CASPER, Wyo. — The Natrona County School District are preparing options for students for the fall semester of the 2020-2021 school year.

The district is required to prepare a “Smart Start Re-Opening Plan” that the Wyoming Department of Education must approve. That plan is in draft form and the NCSD Board of Trustees discussed that draft during a Monday, July 20 work session.

NCSD Executive Director of School Improvement-Curriculum & Instruction Dr. Charlotte Gilbar explained that the district is preparing to offer students both the option to return to schools for traditional instruction and a virtual enrollment option available to all students.

“Parents will have the option to enroll their students in virtual learning,” Gilbar said, noting that the district are calling this option “Natrona Virtual.”

While the virtual option will not offer as many elective choices as the in-person instruction option, Gilbar said that the virtual program would provide some electives and will offer courses which will allow students to meet graduation requirements.

The virtual option will be available at all grade levels. Gilbar said that the virtual program will be possible with technology provided by Fuel Education and Odysseyware.

“Do we have any idea how many students will choose virtual?” Trustee Clark Jensen asked.

Gilbar said that the virtual option is also a choice for students participating in the NCSD summer school program. She said that 6% of students who enrolled for the summer school program selected the virtual option.

She said the district is loosely using that figure to estimate how many students might enroll for that option in the fall, but that she can’t be sure how many students will ultimately select this option.

In addition to the in-person and virtual options, the district is preparing other remote learning models that would be used in the case of outbreaks of COVID-19.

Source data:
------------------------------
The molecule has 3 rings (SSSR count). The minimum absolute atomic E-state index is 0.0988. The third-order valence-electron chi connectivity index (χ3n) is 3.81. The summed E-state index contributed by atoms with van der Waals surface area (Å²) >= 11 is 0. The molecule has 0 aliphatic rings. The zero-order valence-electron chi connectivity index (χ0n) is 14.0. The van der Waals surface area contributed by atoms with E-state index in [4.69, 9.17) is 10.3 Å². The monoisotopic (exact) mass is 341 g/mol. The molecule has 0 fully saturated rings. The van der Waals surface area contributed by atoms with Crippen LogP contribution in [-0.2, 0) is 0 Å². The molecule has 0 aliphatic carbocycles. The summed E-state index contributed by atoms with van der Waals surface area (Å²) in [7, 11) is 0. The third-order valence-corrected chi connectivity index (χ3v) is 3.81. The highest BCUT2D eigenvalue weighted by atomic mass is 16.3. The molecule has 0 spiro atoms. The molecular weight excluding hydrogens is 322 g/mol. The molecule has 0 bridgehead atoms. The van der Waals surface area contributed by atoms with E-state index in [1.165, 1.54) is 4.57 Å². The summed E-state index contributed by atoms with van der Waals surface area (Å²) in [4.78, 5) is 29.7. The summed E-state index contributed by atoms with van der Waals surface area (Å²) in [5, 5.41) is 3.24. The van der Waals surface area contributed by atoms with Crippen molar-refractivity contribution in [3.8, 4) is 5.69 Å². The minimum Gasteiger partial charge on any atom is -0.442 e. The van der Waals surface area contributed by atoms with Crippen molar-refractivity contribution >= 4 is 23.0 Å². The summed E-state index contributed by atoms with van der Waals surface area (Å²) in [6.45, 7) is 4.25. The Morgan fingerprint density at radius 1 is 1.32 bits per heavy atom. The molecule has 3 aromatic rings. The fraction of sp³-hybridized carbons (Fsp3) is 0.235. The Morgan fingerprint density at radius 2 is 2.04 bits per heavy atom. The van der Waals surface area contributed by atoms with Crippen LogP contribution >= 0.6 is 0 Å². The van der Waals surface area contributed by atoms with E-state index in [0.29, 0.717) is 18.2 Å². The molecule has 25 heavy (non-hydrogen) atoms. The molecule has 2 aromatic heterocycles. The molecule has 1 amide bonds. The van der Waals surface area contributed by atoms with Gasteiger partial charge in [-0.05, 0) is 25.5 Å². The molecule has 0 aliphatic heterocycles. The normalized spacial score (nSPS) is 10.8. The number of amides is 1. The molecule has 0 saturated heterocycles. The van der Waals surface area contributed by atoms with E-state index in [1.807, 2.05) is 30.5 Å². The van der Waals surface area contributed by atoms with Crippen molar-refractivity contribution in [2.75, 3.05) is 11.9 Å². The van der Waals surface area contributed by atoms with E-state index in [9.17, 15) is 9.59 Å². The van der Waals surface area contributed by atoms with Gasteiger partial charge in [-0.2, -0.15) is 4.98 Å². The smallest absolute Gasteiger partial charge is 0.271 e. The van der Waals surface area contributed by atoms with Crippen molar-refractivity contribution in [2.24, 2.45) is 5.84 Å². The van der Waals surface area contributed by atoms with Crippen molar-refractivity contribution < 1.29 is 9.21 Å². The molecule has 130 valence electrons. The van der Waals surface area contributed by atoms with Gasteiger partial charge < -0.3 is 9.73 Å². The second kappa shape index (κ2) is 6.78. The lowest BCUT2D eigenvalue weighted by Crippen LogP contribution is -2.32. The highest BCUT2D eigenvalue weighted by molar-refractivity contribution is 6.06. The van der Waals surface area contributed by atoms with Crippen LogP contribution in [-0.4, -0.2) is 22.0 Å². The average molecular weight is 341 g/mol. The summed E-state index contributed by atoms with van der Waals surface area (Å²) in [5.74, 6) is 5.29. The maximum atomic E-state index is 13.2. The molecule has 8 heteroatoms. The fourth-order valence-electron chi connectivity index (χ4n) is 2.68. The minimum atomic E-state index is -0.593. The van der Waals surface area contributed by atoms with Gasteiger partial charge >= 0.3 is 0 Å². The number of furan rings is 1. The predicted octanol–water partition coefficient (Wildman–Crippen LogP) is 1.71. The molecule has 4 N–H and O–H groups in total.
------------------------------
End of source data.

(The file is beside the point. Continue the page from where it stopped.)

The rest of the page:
NCSD have purchased 50 Swivl video collaboration systems to support the remote learning options. Gilbar said that would provide at least one system for each school in the district.

She added that the Swivl system utilizes cameras that track teachers as they move around a classroom. The systems also include several microphones to ensure sounds from any part of the classroom can be transmitted to students learning from home. Additionally, teachers would wear ear pieces which allow them to hear what students are saying from home.

The Swivl systems would support two scenarios. In one case, it would allow students who have to stay home due to illness to tune into what is happening in the in-school classroom. Gilbar explained that learning would be done synchronously so students learning from home would be expected to tune in at the same time the class is happening in-person.

The Swivl technology would also support remote learning should an entire classroom or school be closed due to a larger outbreak. Gilbar explained that in this case, teachers could provide instruction either from the classroom while all students are home or teachers could provide such instruction from their own homes.

The Wyoming Department of Education still needs to approve the remote learning model the district is proposing, according to Gilbar. She added that in order to successfully implement these programs, teachers would need about seven additional hours of professional development to ensure they have the knowledge base to use the systems effectively.

Gilbar said that the proposed remote learning model would give the district the flexibility to adjust to any possible public health order scenario that schools may face throughout the year.

“It is a very new way of thinking about learning,” she said.

Gilbar added that the remote learning options could address student learning needs in situations beyond the challenges posed by COVID-19. Remote learning could help student-athletes keep up with what is happening in their classrooms when they travel for competitions.

The remote learning options could ensure students facing in school or our of school suspensions are still tuning into class. Gilbar said that the Swivl technology also would allow teachers to record classes which students could listen to at a time different from the in-person class.

Trustee Angela Coleman asked how the district is planning to ensure all students have access to technology needed to tune into remote learning options. Gilbar said the district is planning to provide technology to every student whether they are attending in-person or remotely. Students attending in-person would take tablets or computers home at the end of each day so that if a closure goes into effect, they’d have the device they need to attend remotely.

Superintendent Mike Jennings said that NCSD has the devices needed to provide technology to all students, but the challenge is ensuring all students have internet connectivity at home.

Jennings said that the district is working to address that aspect of technology as well, obtaining hotspots for students in rural areas with poor connectivity.